Game of Attrition CD

Game of Attrition: Arlene Sierra, Vol. 2, is Sierra's orchestral portrait disc, released by Bridge Records to international critical acclaim.

Composer Arlene Sierra acknowledges applause from the Abravanel Hall audience following the world premiere of her Bird Symphony performed by Thierry Fischer and the Utah Symphony. Photo: Kathleen Sykes

Sierra’s “Bird Symphony” soars in a rich Utah Symphony program 

Utah Arts Review 

16 April 2022

Rick Mortensen

World premieres of orchestral works are sometimes fraught with mishap, and worse, indifference. Where a new piece is tucked away between Beethoven and Shostakovich, it is sometimes under-rehearsed, misinterpreted, or under-appreciated by an audience.

Fortunately, in Thierry Fischer and the Utah Symphony, Arlene Sierra—the orchestra’s composer-in-association—had the privilege of premiering her Bird Symphony with a conductor, ensemble and audience who know her work well.

After hearing her Nature Symphony last week and her tone poem Aquilo earlier in the season, it was thrilling to hear her apply her distinctive voice to a powerful new piece that provided a triumphant capstone to her season-long collaboration with the orchestra.

Music director Thierry Fischer programmed the Bird Symphony this week as part of a progressive musical meal that began with Haydn’s Symphony No. 11 for 20 instruments and gradually added more until culminating in the full sound of Elgar’s triumphant tone poem (Alassio) In the South. Along the way, the audience was treated to Nielsen’s Clarinet Concerto featuring soloist Anthony McGill.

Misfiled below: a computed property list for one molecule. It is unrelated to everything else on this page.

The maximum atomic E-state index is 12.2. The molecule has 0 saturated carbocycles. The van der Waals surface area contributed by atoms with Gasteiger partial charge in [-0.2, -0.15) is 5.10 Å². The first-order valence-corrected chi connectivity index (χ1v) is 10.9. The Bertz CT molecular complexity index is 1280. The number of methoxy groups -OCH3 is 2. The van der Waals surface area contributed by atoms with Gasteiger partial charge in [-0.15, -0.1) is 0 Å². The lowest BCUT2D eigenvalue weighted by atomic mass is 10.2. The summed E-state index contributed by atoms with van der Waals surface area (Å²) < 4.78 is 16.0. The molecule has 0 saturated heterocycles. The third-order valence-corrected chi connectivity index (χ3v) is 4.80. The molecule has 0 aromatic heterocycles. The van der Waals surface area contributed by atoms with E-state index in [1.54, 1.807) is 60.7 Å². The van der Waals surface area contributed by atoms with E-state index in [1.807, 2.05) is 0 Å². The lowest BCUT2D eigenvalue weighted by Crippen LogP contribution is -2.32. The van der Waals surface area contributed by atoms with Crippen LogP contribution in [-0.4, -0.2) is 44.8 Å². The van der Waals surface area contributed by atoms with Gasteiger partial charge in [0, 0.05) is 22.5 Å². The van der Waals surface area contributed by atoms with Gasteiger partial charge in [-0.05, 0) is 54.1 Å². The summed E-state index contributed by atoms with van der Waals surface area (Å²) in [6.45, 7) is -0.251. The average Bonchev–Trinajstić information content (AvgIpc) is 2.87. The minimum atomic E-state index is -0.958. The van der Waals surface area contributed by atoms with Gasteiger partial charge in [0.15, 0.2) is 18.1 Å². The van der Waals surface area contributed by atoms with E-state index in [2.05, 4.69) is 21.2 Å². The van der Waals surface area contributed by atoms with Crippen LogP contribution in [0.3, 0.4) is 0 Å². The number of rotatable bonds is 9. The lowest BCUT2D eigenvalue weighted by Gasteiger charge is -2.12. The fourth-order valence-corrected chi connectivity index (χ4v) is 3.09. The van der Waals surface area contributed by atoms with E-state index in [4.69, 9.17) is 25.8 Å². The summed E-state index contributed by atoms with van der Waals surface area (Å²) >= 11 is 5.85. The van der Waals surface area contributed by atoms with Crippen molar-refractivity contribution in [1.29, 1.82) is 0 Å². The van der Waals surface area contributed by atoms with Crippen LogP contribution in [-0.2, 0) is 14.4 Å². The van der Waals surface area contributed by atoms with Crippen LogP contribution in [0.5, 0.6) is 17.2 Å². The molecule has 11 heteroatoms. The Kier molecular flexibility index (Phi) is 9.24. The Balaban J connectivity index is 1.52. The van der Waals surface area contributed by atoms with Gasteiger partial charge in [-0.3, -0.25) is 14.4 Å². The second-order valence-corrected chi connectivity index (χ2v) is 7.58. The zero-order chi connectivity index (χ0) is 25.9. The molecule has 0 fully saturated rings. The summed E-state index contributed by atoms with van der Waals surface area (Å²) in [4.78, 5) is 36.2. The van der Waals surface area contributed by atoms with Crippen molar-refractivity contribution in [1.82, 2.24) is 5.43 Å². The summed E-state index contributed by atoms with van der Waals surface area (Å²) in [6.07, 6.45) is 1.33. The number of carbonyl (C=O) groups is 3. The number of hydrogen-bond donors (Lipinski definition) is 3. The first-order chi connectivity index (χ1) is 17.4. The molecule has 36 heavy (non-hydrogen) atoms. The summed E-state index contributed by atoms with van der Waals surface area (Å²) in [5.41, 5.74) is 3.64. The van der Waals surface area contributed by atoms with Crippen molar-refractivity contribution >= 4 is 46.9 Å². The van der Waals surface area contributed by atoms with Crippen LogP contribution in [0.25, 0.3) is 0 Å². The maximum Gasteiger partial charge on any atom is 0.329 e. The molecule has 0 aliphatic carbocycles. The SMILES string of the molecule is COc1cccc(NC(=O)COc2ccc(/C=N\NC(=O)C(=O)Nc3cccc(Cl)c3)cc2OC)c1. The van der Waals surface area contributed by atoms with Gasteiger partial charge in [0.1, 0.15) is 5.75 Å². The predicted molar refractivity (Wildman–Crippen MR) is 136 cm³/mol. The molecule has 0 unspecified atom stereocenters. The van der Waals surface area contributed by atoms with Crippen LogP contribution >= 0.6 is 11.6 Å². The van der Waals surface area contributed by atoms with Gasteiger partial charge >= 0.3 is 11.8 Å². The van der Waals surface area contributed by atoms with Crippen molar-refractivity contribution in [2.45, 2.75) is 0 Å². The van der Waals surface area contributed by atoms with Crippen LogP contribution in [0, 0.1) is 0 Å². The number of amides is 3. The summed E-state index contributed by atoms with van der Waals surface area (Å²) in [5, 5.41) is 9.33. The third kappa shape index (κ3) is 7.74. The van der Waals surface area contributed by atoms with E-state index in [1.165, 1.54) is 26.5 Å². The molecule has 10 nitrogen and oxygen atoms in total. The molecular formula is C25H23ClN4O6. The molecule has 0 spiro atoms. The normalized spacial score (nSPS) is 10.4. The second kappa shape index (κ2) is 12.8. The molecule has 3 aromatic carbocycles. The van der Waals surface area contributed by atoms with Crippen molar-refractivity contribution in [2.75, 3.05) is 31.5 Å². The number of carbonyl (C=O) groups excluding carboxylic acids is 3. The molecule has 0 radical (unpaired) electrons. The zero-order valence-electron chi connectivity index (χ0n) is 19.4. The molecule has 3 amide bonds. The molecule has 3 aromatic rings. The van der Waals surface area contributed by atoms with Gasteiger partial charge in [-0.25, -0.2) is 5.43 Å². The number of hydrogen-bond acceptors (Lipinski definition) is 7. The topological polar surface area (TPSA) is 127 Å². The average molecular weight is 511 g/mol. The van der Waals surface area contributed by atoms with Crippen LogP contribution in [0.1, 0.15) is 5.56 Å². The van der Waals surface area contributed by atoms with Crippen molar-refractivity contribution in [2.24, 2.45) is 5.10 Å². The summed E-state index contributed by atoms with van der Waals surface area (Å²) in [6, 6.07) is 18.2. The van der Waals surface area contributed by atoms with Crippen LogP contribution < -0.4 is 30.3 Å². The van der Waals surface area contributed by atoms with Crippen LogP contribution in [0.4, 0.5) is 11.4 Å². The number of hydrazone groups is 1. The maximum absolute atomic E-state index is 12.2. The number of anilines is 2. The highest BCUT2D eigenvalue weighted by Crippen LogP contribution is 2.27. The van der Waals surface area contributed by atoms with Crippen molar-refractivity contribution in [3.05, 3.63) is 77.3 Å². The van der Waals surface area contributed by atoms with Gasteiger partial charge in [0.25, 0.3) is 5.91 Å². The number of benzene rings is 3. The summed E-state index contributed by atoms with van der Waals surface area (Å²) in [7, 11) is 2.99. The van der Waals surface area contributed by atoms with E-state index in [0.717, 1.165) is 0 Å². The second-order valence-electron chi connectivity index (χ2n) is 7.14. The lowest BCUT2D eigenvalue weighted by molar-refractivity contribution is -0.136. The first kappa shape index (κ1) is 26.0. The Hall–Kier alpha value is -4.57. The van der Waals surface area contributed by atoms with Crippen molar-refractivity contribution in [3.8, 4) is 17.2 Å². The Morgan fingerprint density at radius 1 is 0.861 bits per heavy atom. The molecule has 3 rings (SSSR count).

Sierra’s Bird Symphony shares many similarities with her Nature Symphony, including its motivic development and use of layered ostinati to imitate natural processes. In the new work, most of the motivic material came from actual bird calls, but Sierra developed them into something new, ecstatic, and far from its avian inspiration

The first movement, “Warblers,” began with an urgent energy, its source material sounding like a bird sensing danger. As the call ricocheted throughout the orchestra in a series of layers and loops, Sierra created a completely alien soundscape. It was as if we were seeing a frightening world through the warbler’s eyes or perhaps the warbler had flown us to a strange and uninhabited planet. Aided by four percussionists—including both xylophone and marimba—the orchestra built to an intense rhythmic climax.

In “Hermits and Captives,” (second movement), the orchestra responds to a recording of a Hermit Thrush call with transcriptions of birdsong from finches and canaries. Over a drone in the cello and mournful tones in the piano and double bass, a plaintive melody in the flute rose and spread to the strings, where it dissipated into pizzicato. As in the second movement of the Nature Symphony, Sierra used sustained low notes to create a dark, atmospheric mood. In the Bird Symphony those notes are a slowed-down bird call, which spread to horns and low brass, creating a powerful sense of motion, and transforming the movement from merely atmospheric to something more substantial and profound.

Driven forward by the marimba, Sierra’s trademark ostinati were at their most mesmerizing in the third movement “Female Birdsong.”

The finale “Utahraptor” created an infectious rhythm that took the audience on a primordial journey from birdsong to whatever noise its dinosaur ancestor might have made. The rhythmic motives were particularly effective when they spread to the bassoons, creating a unique and delightful sound, and led to an exciting, unique climax.

About a third of the audience gave Bird Symphony a standing ovation, which is quite a feat for a 25-minute long, sometimes discordant piece.

Click here for more information about Bird Symphony

Composer Arlene Sierra with Utah Symphony Music Director Thierry Fischer after the premiere of Bird Symphony. Photo: G V Sierra